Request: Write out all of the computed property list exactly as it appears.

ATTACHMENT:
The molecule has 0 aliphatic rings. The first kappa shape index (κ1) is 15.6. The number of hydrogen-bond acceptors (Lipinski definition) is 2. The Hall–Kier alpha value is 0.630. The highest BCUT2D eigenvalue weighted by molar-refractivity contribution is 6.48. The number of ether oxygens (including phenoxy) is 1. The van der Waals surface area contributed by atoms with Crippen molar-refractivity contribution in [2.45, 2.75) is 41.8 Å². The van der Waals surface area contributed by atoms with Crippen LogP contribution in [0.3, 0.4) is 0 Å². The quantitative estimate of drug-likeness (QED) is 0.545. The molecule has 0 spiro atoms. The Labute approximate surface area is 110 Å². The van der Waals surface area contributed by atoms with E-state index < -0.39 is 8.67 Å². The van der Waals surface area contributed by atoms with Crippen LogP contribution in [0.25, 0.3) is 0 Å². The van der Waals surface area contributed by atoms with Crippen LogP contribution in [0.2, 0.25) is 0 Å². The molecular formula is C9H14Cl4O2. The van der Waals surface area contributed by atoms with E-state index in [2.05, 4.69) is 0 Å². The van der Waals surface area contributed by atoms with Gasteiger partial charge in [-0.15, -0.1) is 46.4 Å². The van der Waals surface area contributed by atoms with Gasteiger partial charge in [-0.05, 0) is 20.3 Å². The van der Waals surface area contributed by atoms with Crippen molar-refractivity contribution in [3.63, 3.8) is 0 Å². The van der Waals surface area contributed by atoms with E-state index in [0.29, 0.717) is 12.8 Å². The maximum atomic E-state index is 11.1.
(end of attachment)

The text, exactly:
The molecule has 0 aliphatic rings. The first kappa shape index (κ1) is 15.6. The number of hydrogen-bond acceptors (Lipinski definition) is 2. The Hall–Kier alpha value is 0.630. The highest BCUT2D eigenvalue weighted by molar-refractivity contribution is 6.48. The number of ether oxygens (including phenoxy) is 1. The van der Waals surface area contributed by atoms with Crippen molar-refractivity contribution in [2.45, 2.75) is 41.8 Å². The van der Waals surface area contributed by atoms with Crippen LogP contribution in [0.3, 0.4) is 0 Å². The quantitative estimate of drug-likeness (QED) is 0.545. The molecule has 0 spiro atoms. The Labute approximate surface area is 110 Å². The van der Waals surface area contributed by atoms with E-state index < -0.39 is 8.67 Å². The van der Waals surface area contributed by atoms with Crippen LogP contribution in [0.25, 0.3) is 0 Å². The van der Waals surface area contributed by atoms with Crippen LogP contribution in [0.2, 0.25) is 0 Å². The molecular formula is C9H14Cl4O2. The van der Waals surface area contributed by atoms with E-state index in [2.05, 4.69) is 0 Å². The van der Waals surface area contributed by atoms with Gasteiger partial charge in [-0.15, -0.1) is 46.4 Å². The van der Waals surface area contributed by atoms with Gasteiger partial charge in [-0.05, 0) is 20.3 Å². The van der Waals surface area contributed by atoms with Crippen molar-refractivity contribution in [3.63, 3.8) is 0 Å². The van der Waals surface area contributed by atoms with E-state index in [0.29, 0.717) is 12.8 Å². The maximum atomic E-state index is 11.1.